some state funds to repair basic infrastructure, but there won’t be any money
forthcoming for the privately-owned bank building which was sitting vacant at
the time of the storm. It’s not known whether the lot will be cleared, but Toyah
has lost several buildings in the last few years.
Our thanks to Charlene
Beauchamp of Kermit and Lexie Nichols of Monahans for notifying us and forwarding
the Odessa American article.
June 19, 2004
It is with great sadness that I report to you, that the bank building in Toyah
was destroyed by a tornado at 7:00pm on June 17th, 2004. That building and two
trees were the only things damaged in the whole town. We talked to the man who
had bought it and was restoring it. He was making it into a residence, antique
shop and convenience store. He said he is selling the salvaged materials. In this
picture, you can clearly see the old safe, right behind the cement columns. |
My husband is B.G. Johnson, borned and raised in Toyah Tx. His father is
Garland Johnson. His mother is Ruby Cleveland Johnson Cunningham. Both are deceased.
Many may remember her as the woman with the place to park RV's and trailers for
the weary traveler.
We were there this morning, doing some work on his
grandfather and great grandmother's graves. The flood that came through a few
months ago caused a great deal of damage to the cemetery west of town. The flood
caused a lot of damage to many houses in Toyah. Water was four feet deep in some
places. The woman who bought my mother in law's house, said she woke with a strange
feeling, got out of bed only to hit the water. She told us of going to unplug
appliances and seeing the light on the refridgerator glowing from under the water.
The flooding occurred once before in 1941. My dear mother in law was always fearful
of it happening again. - Mrs B. G. Johnson, Midland Tx, June 20, 2004
have my own website, www.bygonebyways.com. I was doing a trip last week exploring
Hwy 80 through western Texas for my website and your site was a great help. -
Jeff in Tucson, July 14, 2004|
Thanks for taking the time to respond...
I had gone through the 1st time in May and have pics of one of the cars in Toyah
you mentioned. If you ever need any old maps/pics of items along the old Hwy 80
corridor through western Texas, I may be able to help you out. I will be certain
to add your pages to my web links. Cheers, and keep up the good work. - Jeff
in Tucson, July 14, 2004
I'd driven through around 1991 in the middle of the night and
stopped in (unsuccessfully looking for a bathroom!). A few years later, I spent
some time taking pictures, wandering into the old bank (the safe area was still
visible) and going through the Mesquite Town. I was intrigued with the town and
am glad to have the opportunity to learn more about it. It looked like a wondeful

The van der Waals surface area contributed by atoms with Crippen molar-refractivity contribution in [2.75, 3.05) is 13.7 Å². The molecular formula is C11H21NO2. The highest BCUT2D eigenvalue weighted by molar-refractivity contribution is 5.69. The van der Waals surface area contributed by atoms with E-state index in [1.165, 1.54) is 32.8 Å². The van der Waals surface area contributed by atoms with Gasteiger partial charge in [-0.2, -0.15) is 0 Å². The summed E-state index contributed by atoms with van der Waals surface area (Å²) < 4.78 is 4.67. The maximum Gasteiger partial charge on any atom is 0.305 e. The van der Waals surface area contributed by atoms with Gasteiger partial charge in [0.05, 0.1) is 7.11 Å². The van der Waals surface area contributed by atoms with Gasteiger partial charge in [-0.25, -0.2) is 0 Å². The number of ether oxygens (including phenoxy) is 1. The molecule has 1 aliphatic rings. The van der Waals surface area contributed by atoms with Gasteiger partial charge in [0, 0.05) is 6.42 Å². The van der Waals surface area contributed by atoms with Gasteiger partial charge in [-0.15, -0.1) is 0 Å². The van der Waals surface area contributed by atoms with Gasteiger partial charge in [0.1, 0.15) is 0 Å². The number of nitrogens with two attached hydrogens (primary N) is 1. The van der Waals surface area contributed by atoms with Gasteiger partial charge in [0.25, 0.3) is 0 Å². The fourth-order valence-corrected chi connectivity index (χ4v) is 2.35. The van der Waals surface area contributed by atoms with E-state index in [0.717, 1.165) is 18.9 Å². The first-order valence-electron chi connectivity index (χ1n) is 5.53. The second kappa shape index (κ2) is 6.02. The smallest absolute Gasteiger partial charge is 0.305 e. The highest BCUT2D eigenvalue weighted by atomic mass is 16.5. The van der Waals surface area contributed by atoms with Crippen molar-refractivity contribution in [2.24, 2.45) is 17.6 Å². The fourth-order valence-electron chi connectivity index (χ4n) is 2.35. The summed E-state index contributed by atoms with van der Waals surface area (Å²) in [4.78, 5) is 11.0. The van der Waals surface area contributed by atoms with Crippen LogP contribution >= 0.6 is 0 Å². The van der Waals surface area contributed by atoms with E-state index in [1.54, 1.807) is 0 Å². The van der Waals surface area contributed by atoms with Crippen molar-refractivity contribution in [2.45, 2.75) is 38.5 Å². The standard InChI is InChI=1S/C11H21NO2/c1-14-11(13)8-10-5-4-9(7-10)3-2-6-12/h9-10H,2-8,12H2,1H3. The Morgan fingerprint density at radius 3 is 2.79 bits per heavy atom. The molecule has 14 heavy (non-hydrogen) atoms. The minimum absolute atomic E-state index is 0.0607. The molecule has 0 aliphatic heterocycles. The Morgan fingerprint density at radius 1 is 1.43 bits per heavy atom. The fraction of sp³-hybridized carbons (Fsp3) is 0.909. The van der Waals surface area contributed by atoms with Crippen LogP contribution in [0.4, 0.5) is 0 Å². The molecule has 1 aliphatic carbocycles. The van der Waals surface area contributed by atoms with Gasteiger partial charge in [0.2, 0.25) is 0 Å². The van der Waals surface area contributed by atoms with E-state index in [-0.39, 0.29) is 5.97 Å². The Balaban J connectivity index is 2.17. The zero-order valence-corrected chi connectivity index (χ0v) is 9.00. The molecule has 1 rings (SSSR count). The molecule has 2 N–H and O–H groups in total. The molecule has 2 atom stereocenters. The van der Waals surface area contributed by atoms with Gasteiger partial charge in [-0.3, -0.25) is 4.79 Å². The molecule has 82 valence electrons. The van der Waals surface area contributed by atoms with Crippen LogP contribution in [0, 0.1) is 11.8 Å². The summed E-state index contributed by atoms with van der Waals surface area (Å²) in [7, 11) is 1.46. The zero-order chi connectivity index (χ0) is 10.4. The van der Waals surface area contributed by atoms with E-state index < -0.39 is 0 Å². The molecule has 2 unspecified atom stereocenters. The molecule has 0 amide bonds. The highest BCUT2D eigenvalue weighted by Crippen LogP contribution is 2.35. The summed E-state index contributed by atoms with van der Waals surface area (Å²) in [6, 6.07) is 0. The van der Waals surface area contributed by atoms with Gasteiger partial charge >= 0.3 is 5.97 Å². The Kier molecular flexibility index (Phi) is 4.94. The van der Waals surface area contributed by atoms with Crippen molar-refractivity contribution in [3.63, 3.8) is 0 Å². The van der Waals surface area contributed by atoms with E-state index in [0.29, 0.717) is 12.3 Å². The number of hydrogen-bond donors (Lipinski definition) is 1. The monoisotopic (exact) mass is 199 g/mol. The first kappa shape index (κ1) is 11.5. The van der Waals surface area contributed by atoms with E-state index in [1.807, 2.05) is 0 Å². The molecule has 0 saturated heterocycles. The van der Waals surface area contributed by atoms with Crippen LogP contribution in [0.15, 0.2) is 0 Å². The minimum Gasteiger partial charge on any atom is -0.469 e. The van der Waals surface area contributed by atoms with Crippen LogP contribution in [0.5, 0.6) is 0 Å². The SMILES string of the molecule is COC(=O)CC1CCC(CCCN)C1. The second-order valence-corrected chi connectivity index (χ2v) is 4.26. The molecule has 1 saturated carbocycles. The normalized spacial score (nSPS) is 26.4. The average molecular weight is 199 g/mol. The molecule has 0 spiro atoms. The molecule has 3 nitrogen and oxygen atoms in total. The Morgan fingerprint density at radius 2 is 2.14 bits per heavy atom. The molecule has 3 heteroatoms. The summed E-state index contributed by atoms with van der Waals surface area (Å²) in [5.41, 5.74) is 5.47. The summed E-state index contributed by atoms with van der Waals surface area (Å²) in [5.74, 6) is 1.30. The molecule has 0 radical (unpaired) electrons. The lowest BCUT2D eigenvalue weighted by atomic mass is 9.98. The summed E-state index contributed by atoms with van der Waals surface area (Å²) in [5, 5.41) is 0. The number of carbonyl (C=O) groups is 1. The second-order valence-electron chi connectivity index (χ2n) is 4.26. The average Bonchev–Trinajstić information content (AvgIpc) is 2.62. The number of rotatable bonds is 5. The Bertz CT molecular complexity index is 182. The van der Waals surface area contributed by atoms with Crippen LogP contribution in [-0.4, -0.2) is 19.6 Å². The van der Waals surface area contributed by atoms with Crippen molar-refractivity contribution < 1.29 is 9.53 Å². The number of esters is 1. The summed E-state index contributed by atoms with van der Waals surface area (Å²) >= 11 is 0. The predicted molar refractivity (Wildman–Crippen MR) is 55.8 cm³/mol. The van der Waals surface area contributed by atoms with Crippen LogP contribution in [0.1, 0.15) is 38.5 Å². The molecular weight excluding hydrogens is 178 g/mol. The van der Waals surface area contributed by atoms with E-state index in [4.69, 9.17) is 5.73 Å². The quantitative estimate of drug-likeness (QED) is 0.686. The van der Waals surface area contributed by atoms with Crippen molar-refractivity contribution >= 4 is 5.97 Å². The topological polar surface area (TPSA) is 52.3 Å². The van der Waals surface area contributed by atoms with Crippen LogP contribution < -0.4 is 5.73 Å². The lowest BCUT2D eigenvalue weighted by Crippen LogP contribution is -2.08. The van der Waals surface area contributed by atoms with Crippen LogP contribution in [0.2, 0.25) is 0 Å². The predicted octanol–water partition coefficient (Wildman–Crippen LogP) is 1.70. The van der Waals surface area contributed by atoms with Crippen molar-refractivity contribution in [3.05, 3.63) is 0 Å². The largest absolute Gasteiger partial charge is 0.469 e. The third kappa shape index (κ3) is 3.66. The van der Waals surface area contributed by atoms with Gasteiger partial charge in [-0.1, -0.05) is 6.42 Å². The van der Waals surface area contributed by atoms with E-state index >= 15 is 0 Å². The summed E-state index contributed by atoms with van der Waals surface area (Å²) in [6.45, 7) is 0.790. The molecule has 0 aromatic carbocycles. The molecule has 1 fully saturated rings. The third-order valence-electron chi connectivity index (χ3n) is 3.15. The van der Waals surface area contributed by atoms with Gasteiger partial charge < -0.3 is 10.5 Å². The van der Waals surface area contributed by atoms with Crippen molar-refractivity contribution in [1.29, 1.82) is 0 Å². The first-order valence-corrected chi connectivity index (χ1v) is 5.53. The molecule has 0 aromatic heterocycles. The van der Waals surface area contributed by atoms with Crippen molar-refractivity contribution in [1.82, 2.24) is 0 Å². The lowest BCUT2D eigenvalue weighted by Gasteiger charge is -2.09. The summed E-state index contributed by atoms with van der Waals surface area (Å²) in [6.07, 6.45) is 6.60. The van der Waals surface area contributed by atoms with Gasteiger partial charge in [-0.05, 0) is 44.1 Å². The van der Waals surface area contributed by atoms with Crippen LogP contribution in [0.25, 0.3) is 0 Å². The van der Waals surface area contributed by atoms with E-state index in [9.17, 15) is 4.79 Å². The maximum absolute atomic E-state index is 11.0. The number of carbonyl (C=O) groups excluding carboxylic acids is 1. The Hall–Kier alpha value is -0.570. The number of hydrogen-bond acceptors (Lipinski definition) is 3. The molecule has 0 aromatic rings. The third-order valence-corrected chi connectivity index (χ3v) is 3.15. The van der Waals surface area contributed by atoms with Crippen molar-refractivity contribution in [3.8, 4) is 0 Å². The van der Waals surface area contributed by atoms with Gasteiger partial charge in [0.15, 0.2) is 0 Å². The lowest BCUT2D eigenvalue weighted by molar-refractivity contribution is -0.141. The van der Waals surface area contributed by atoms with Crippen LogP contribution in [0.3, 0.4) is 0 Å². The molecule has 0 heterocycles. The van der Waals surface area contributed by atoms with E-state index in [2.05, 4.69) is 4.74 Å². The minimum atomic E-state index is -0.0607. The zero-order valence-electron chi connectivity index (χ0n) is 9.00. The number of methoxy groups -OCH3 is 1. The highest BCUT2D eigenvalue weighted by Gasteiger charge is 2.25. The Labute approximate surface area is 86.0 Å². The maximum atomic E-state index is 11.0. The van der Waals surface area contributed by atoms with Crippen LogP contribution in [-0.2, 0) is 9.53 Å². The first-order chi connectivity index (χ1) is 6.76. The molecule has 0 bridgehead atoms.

place to have grown up. Thank you again for taking the time to set up the web
site! - Greg Moore, May 25, 2004
am an alumni of Toyah, Texas. My Name is Anita Martinez, my married name is Pina.
There is a lot I would like to add to the Toyah [page]. It is very informative
but it is missing a major component of the city. The HISPANIC side! How can I
get my story to the world wide web? My daddy built the Catholic Church and my
grandfather sounded the 12 noon siren everyday for 50 years. There is so much
I want to say. Please assist me. Many Thanks - Regards Anita Martinez Pina,
April 18, 2004
I worked in train service for the T&P railroad and recall staying
at the Scott Hotel. You would register in at the desk and get the keys to a room
and it was like a ghost hotel because you never saw anyone that worked there.
My father worked in Toyah from 1935 to 1947 and stayed at the same hotel. - Utah
Carroll Rogers, Arlington, Texas, April 04, 2004
I wanted to thank you for the notes you have made on Toyah. I grew up in Toyah
and my grandmother, Virginia Gibson, still lives there (across from the mesquite
town built for Shawna). My great great grandfather built the original high school
and the bank. I spent two weeks of every summer going back to Toyah and it holds
a lot of my heritage and memories, everything from chasing horn toads to Sunday
church. Thank you for recording them. - Sydna Gibson, 28/May/2003
I was recently
surfing the web and ran across your web page on Toyah, Texas. I was very pleased
to see Mesquite Thorn featured on this site. You see, I grew up in Pecos in the
80's and early ninety's. As a teenager I befriended a young girl my own age and
thus proceeded to engage in a long, loving relationship with the entire family.
The town might be small, but the family values were far from ghostly. My friends
older sister, who brought life and vibrancy wherever she went, did pass away when
we were still in high school. Although this was the most painful tragedy of my
youth, I was happy to see that your page had a short bio on the history of Mesquite
Thorn. Although, when we were young teenagers romping around the emptiness of
the town and playing hide and go seek underneath the gym in the school, Mesquite
Thorn was just an idea in the mind of one of the most sincerely kind man I have
ever known. - Jacobs, April 23, 2003
recently visited Toyah. There has been some demolition since the photos you display
were taken. The hotel/mercantile building on main street has been torn down and
removed. Only the rubble of the foundations remain. The bank building, the white
building and the school house still remain though. - Mike Donovan, April 02,
|Book Hotel Here